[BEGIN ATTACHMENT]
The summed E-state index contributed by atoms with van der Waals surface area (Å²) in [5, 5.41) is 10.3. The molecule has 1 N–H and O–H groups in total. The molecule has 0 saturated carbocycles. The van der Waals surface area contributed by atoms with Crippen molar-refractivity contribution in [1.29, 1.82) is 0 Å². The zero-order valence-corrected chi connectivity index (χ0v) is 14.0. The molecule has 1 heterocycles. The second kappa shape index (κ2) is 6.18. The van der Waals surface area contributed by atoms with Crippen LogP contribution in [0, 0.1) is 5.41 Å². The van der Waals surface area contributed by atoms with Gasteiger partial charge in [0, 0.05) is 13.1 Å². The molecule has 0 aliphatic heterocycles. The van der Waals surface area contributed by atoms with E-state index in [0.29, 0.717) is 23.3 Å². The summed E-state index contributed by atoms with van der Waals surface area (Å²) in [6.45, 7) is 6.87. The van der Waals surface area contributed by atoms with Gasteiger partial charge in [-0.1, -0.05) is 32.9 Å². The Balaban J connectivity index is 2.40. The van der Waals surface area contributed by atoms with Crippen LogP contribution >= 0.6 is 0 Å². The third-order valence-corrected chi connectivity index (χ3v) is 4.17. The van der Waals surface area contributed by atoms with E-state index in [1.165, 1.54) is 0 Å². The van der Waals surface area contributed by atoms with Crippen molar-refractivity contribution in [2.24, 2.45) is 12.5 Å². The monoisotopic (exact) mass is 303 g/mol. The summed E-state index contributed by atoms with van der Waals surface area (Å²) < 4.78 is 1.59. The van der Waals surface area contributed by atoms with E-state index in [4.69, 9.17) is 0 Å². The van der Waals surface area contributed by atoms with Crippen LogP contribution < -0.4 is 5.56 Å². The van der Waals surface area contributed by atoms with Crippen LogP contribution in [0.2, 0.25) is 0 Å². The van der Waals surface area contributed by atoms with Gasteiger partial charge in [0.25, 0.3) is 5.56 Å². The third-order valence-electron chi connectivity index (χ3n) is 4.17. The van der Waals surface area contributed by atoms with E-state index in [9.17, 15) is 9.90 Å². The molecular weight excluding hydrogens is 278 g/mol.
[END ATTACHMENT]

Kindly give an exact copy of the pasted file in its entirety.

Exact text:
The summed E-state index contributed by atoms with van der Waals surface area (Å²) in [5, 5.41) is 10.3. The molecule has 1 N–H and O–H groups in total. The molecule has 0 saturated carbocycles. The van der Waals surface area contributed by atoms with Crippen molar-refractivity contribution in [1.29, 1.82) is 0 Å². The zero-order valence-corrected chi connectivity index (χ0v) is 14.0. The molecule has 1 heterocycles. The second kappa shape index (κ2) is 6.18. The van der Waals surface area contributed by atoms with Crippen LogP contribution in [0, 0.1) is 5.41 Å². The van der Waals surface area contributed by atoms with Gasteiger partial charge in [0, 0.05) is 13.1 Å². The molecule has 0 aliphatic heterocycles. The van der Waals surface area contributed by atoms with E-state index in [0.29, 0.717) is 23.3 Å². The summed E-state index contributed by atoms with van der Waals surface area (Å²) in [6.45, 7) is 6.87. The van der Waals surface area contributed by atoms with Gasteiger partial charge in [-0.1, -0.05) is 32.9 Å². The Balaban J connectivity index is 2.40. The van der Waals surface area contributed by atoms with Crippen LogP contribution >= 0.6 is 0 Å². The third-order valence-corrected chi connectivity index (χ3v) is 4.17. The van der Waals surface area contributed by atoms with E-state index in [1.165, 1.54) is 0 Å². The van der Waals surface area contributed by atoms with Crippen molar-refractivity contribution in [2.24, 2.45) is 12.5 Å². The monoisotopic (exact) mass is 303 g/mol. The summed E-state index contributed by atoms with van der Waals surface area (Å²) < 4.78 is 1.59. The van der Waals surface area contributed by atoms with E-state index in [4.69, 9.17) is 0 Å². The van der Waals surface area contributed by atoms with Crippen LogP contribution < -0.4 is 5.56 Å². The van der Waals surface area contributed by atoms with Crippen LogP contribution in [0.2, 0.25) is 0 Å². The van der Waals surface area contributed by atoms with Gasteiger partial charge in [0.25, 0.3) is 5.56 Å². The third-order valence-electron chi connectivity index (χ3n) is 4.17. The van der Waals surface area contributed by atoms with E-state index in [9.17, 15) is 9.90 Å². The molecular weight excluding hydrogens is 278 g/mol.